A little piece of advice:
If you have a card blog, and you are interested in trading, and you want to add specific cards to your collection, then you must, immediately, as in this instant, get a "most wanted" list on your blog.
You can put it on your sidebar, or do one of those fancy tab things at the top of the blog (please, someone tell me how to do that, I haven't figured it out yet). You can even put the "most wanted" list up in your header if you want to be all ugly about it.
Just get it done. Because it's quite effective.
I first saw this on Saints of the Cheap Seats. Then I saw it on garveyceyrusselllopes. I thought it was a great idea. Little did I know how great.
People are always checking out my "most wanted" list, which I call "the Nebulous 9." It's an easy tool for potential traders. If they don't feel like wading through a giant want list, they can just check out the abbreviated list.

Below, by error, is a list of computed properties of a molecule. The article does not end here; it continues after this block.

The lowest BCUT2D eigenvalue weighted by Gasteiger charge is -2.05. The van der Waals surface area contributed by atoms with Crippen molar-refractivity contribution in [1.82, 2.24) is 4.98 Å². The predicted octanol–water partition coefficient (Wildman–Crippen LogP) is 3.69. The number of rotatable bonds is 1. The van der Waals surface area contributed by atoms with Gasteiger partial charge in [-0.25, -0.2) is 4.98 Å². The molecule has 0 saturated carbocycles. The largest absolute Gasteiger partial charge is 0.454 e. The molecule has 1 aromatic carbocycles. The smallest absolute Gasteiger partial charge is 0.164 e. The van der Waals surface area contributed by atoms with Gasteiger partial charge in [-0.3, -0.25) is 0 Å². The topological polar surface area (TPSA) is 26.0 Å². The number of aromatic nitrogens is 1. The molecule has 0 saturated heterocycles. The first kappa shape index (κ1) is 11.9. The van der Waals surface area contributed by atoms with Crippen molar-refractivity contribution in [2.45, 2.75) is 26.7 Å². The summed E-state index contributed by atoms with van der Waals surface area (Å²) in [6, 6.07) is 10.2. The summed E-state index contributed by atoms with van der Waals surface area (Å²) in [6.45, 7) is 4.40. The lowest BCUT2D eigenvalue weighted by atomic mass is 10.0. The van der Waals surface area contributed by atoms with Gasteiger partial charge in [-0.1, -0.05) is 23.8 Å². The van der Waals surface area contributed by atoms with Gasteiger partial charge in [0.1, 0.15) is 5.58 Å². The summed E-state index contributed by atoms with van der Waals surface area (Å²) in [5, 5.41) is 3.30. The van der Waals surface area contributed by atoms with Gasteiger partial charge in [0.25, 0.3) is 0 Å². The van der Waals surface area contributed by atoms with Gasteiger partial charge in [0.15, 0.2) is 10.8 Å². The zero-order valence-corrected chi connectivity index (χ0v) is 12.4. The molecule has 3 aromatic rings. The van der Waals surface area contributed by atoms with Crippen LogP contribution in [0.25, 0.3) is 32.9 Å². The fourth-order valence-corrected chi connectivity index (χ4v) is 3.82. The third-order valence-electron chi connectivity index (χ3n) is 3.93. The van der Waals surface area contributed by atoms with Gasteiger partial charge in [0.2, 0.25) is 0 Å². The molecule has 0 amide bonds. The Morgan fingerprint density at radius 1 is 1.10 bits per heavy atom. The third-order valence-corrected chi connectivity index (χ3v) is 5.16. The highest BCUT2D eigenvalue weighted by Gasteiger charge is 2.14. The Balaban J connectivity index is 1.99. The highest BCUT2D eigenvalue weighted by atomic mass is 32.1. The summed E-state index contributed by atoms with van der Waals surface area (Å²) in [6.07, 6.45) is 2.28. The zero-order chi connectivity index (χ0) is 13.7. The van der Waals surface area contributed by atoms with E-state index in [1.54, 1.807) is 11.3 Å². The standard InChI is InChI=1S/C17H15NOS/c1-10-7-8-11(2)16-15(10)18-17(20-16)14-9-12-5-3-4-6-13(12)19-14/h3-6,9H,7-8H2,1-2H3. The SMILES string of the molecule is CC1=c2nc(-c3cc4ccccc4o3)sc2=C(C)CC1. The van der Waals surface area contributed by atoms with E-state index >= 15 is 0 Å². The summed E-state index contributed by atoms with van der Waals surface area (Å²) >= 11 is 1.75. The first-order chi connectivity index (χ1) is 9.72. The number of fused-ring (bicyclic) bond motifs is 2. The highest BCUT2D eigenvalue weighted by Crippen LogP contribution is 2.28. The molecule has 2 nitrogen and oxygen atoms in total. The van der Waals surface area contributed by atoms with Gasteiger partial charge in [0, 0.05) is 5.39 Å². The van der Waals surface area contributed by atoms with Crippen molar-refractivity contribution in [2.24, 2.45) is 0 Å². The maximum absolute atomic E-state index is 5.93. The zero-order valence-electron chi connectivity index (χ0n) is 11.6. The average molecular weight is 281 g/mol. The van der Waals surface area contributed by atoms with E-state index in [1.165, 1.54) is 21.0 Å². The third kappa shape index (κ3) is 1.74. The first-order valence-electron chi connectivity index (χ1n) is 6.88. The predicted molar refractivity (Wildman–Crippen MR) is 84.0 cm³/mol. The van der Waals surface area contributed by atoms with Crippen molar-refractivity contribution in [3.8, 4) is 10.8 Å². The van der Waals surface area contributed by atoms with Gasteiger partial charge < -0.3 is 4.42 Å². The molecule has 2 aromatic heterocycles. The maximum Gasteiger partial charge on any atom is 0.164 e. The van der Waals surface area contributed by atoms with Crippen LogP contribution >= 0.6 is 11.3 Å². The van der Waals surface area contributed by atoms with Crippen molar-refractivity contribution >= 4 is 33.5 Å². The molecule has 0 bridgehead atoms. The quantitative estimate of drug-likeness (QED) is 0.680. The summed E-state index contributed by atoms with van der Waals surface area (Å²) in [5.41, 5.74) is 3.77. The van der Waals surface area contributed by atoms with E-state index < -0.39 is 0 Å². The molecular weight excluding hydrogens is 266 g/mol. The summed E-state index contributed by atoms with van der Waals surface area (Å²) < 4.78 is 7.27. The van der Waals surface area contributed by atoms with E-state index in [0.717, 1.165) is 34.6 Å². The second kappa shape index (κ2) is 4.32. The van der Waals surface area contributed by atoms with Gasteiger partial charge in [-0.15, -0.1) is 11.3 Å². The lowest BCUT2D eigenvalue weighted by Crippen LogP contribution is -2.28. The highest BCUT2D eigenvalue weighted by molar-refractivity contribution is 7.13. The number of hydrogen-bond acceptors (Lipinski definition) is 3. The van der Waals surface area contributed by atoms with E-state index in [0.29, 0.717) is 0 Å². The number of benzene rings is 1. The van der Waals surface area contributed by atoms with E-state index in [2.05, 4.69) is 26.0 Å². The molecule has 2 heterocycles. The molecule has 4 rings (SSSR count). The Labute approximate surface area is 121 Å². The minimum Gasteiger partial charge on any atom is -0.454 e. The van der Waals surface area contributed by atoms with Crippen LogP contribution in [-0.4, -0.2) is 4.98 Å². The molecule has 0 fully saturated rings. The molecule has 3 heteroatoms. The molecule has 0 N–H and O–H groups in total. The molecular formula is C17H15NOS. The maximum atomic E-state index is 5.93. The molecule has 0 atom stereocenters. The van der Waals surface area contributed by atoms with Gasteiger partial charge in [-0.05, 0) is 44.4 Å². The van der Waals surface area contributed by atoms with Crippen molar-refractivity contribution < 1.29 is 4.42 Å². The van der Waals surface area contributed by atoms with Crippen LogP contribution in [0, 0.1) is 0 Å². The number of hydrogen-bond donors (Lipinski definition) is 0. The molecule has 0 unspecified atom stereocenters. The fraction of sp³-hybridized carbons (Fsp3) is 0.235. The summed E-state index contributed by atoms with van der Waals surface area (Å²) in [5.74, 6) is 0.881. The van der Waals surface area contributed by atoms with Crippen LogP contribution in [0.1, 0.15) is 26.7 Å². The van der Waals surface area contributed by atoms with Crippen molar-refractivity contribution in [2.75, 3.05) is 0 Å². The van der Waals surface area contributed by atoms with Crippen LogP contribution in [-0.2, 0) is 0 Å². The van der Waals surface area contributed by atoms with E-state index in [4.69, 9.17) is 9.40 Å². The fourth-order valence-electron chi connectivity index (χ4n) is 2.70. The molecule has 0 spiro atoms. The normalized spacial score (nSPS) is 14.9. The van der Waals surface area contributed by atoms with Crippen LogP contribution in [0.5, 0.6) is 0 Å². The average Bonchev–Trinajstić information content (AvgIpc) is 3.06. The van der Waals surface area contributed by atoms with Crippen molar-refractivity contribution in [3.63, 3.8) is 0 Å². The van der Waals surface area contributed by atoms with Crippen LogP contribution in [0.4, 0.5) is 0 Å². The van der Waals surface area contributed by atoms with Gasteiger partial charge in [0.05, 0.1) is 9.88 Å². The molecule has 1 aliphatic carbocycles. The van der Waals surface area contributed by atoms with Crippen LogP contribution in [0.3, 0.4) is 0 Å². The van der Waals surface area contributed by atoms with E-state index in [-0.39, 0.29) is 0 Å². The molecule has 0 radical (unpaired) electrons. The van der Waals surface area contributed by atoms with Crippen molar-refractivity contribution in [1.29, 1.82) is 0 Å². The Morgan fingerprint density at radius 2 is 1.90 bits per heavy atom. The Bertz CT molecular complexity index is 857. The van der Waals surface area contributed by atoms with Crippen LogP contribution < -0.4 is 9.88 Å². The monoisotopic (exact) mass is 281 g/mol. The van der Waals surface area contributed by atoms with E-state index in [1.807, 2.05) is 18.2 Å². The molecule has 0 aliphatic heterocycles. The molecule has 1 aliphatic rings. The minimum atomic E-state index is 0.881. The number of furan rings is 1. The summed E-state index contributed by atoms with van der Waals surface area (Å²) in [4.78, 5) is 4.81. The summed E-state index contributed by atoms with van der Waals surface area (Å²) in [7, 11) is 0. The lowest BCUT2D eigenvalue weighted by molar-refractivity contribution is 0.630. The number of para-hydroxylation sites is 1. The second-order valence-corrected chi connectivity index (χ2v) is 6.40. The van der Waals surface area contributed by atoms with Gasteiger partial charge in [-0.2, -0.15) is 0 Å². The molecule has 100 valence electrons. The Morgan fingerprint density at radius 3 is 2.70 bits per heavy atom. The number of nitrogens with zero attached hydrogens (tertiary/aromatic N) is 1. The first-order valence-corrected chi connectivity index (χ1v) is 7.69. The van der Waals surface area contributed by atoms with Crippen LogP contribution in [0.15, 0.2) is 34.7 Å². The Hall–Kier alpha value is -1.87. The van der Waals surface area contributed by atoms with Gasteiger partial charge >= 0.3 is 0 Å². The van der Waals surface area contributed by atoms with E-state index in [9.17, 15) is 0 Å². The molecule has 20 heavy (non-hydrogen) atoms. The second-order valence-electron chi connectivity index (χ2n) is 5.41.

As a result, I'm constantly updating the Nebulous 9. In the last couple weeks, I've received so many Nebulous 9 needs that I think there are only 2 or 3 cards that have been on the list for more than three weeks.
Jim of GCRL was the latest to knock off a few. He sent me the 1988 Fleer Fernando Valenzuela, the last card I need for that team set.
He also sent two other Nebulous needs:
Both of these cards are unimpressive on their own. Who doesn't have stacks of 2005 Topps and 2006 Upper Deck insulating the attic?
But each card here means I am just one card away from completing each set. It is so much more painful to admit that you need a card from 2005 than one from 1965, so I'm glad Jim cleared up that bit of embarrassment for me.
He also was kind enough to send these two cards that weren't on the Nebulous 9:
That means he checked out the Nebulous 9 list AND the big bad want list. Now, that's going the extra mile.
So, what have you learned here today?
Get a most wanted list. Now.
Unlike most things in your life, it works.